Convenience, growing number of classes help drive growth in online learning
When Brian Campbell heads to college this fall, he’ll be driving five days a week between Spokane and Cheney.
His wife, Heather, will head to her home computer – a trip that’s a good bit more fuel-efficient.
She’s working on a bachelor’s degree in humanities through Washington State University, after completing an associate’s degree at Spokane Community College over the summer. Nearly all her courses, past and future, are conducted online. Earning her degree that way is better for her busy life; she home-schools two young children and carries a full load of classes.
Online courses also save the family gas money.
“That’s a positive aspect of it, especially for me,” said Campbell, 26. “I wouldn’t have wanted to drive to Cheney for Eastern, and we didn’t want to move to Pullman.”
Online courses and online components in traditional classes, a growing part of college life for a decade, have boomed in the past year at many institutions. Officials say rising gas prices are one reason. But they also emphasize other factors, such as a growing number of course offerings and increased credibility of distance learning.
“The publicity and visibility of online learning has helped people, across the board, accept it,” said Muriel Oaks, dean of the Center for Distance and Professional Education at WSU. “You’d be surprised how much interaction and collaboration happens between students and instructors in these courses.”
Nationally and regionally, the growth has been particularly pronounced at community colleges. Online enrollment at Washington’s community colleges has grown by more than 700 percent in the past eight years and by 30 percent just last year. At Spokane Falls Community College, online enrollment was up 48 percent last year.
At SCC, online enrollments were up 19 percent last academic year and are expected to grow more this year. At North Idaho College, which increased its online offerings over last year, summer online enrollments jumped 11 percent.
Marie Rustemeyer, distance learning manager at SCC, said the increases have been steady in recent years as the college added course offerings, degrees and certifications. For community college students – who include working people with families and some who are struggling financially – online courses are attractive because they’re convenient and flexible. Saving on gas is probably a consideration for some students, Rustemeyer said.
“I think it’s a factor. I don’t think it’s a driving factor, necessarily, or the only factor,” she said. “I think the growth is likely motivated by convenience and flexibility, as much as gas prices.”
For many students, saving on fuel costs may not have been the main reason they took the online route, but it’s been a nice benefit.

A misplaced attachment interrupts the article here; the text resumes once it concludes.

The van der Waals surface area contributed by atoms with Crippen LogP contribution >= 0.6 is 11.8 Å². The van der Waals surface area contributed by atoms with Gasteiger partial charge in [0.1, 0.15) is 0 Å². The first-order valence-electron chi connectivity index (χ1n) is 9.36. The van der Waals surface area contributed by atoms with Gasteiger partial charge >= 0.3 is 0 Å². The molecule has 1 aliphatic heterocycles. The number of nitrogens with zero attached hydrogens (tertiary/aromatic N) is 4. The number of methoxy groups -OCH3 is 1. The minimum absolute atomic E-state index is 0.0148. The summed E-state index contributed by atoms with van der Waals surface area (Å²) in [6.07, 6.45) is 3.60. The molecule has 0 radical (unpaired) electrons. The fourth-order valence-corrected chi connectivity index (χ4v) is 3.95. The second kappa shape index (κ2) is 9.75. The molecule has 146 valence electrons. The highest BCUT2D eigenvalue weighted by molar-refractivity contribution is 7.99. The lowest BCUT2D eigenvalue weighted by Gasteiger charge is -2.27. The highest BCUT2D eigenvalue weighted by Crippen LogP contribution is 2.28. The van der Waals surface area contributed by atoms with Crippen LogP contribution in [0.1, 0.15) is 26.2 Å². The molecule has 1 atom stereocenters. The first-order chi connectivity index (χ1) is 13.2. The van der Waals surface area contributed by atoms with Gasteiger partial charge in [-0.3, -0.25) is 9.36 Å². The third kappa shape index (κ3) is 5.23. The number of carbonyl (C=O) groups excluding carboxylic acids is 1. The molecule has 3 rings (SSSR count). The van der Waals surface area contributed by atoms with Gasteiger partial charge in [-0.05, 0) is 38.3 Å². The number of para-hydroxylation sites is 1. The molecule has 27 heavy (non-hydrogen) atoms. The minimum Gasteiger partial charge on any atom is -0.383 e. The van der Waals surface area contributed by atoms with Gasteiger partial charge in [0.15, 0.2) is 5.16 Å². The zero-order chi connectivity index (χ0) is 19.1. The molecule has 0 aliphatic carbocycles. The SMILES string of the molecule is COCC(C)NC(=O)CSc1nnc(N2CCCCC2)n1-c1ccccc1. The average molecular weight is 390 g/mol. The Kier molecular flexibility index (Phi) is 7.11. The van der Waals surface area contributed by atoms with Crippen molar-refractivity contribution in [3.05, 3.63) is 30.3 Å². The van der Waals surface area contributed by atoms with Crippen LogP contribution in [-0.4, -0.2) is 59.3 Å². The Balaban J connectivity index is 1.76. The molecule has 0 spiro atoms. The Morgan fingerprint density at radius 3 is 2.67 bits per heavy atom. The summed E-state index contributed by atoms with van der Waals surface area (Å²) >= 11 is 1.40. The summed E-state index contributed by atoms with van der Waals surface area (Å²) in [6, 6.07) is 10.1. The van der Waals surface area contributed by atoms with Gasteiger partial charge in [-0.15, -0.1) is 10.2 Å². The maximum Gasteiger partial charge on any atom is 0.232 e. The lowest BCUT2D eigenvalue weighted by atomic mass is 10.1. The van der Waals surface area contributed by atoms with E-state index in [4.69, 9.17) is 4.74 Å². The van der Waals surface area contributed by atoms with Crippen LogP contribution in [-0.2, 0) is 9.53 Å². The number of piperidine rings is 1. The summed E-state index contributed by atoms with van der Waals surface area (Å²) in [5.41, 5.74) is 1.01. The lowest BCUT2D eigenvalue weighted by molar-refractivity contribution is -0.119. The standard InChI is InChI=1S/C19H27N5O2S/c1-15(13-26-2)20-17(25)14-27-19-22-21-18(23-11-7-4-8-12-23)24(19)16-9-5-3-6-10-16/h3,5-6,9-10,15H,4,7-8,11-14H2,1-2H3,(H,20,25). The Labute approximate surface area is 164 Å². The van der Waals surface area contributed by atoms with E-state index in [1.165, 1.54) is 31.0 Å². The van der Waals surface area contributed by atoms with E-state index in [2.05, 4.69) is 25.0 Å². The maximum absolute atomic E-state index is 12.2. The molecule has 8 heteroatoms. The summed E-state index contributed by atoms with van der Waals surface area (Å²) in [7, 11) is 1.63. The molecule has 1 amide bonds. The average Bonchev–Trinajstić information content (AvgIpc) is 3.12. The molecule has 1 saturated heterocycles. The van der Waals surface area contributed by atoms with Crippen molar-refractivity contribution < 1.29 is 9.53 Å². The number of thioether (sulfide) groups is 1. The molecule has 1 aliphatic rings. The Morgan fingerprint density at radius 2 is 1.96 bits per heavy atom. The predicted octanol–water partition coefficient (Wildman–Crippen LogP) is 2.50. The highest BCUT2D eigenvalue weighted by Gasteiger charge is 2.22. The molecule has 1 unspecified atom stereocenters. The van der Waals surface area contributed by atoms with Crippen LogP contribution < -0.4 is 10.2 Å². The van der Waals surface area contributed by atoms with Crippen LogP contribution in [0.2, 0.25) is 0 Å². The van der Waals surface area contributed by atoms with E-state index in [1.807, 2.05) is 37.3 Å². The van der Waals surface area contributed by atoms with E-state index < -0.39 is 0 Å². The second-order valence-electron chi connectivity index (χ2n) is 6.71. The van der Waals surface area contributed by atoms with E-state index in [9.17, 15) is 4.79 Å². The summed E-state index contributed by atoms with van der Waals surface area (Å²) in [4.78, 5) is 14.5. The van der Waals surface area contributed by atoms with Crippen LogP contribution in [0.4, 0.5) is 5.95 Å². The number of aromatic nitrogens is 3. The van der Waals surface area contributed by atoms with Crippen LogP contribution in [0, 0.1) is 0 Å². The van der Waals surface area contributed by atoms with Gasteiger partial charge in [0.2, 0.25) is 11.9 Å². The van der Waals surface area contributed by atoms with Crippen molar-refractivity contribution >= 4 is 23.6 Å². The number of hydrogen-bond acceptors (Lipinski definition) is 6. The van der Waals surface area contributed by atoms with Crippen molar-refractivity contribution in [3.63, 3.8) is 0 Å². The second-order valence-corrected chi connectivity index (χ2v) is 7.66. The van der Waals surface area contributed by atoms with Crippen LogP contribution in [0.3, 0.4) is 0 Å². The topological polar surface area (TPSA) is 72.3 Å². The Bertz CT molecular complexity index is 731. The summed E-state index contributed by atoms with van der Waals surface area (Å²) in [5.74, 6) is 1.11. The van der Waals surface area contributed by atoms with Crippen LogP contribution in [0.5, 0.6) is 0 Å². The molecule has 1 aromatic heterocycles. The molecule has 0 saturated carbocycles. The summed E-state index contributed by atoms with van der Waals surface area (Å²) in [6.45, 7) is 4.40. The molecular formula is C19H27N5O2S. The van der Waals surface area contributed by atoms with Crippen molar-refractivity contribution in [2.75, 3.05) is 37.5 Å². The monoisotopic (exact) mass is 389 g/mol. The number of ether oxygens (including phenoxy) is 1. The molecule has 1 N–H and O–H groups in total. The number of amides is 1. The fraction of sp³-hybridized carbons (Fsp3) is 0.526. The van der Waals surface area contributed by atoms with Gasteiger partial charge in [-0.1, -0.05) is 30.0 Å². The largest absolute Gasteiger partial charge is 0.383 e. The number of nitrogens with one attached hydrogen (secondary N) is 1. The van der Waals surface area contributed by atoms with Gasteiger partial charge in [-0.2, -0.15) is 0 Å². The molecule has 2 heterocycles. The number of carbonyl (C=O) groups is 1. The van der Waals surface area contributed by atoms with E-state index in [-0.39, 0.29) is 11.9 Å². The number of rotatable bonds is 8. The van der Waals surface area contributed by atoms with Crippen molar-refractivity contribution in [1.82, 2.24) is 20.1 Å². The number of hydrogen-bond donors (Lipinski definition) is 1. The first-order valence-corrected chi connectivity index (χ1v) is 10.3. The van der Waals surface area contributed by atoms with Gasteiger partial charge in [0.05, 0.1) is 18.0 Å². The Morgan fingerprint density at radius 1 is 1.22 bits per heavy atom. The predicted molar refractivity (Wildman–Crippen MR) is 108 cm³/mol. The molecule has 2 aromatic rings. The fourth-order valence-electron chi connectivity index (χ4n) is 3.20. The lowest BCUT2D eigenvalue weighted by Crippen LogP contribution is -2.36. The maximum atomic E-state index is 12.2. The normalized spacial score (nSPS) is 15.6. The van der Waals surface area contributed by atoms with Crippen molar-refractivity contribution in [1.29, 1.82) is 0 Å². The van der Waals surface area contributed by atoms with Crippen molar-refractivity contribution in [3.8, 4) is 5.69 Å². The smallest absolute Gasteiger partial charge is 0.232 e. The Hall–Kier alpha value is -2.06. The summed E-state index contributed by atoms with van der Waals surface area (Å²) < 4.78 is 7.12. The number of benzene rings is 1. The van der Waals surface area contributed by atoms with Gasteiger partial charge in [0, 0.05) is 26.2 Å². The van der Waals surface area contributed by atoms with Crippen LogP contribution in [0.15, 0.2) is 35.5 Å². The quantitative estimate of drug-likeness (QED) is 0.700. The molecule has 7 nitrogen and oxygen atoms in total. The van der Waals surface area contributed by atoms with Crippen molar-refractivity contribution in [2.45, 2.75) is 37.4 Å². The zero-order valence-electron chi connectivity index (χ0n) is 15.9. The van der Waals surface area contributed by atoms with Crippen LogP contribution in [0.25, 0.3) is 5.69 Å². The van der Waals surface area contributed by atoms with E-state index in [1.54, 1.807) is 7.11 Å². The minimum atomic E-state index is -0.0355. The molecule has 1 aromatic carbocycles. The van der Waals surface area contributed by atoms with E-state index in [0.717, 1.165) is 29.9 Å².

Vance Frost, a 45-year-old graphic designer who decided a few years back to return to school, spent up to three hours a day driving between his home in Ephrata and Central Washington University in Ellensburg.
“That wasn’t that bad, except for the wintertime,” he said. “And gas prices started to become a concern.”
Frost figures he’ll save $4,000 a year going full time online through WSU. Once he gets his bachelor’s degree after this year, he plans to earn a master’s in counseling – although he’ll have to take traditional classes to do that.
Oaks, the WSU dean, said she’s seen distance-learning courses change a lot since the school began offering them in 1992 – with videotaped lectures and teleconferences. The online courses offer much more opportunity for interaction, she said, and they place a premium on writing skills – students have to show progress in writing because they’re not often in a classroom where an instructor can talk to them.
“In a classroom, sometimes it’s much more one-way,” she said. “We see students who might be shy about speaking up in the class, face to face … they just thrive, often, in these courses.”
For Heather Campbell, the primary attraction of online courses is the ability to mold them around her family’s schedule. Her husband’s a full-time student at EWU, and the kids she home-schools are 5 and 8.
She said that a couple of years ago, “I wasn’t even sure I was going to get a degree,” she said. “I was home with two little kids.”
But she found out about online courses at SCC through her sister, and she started taking classes last year. She finished her two-year degree in 16 months. Of her 22 classes, 16 were online. The rest of the classes for her bachelor’s degree will be online.
She said online courses can be more challenging in some ways than traditional ones. Students are asked to do more work that shows they’re keeping up; she takes more quizzes and participates in more online discussions.
Most days, she gets up early and checks in on her classes on Blackboard – the online resource many colleges use to manage the courses – and then shifts into home-teacher mode for the morning. She often studies in the afternoons or around her husband’s schedule. And then there’s always the late night, when the kids are less likely to need attention.
“Once they’re in bed is the easiest time to do homework,” she said.
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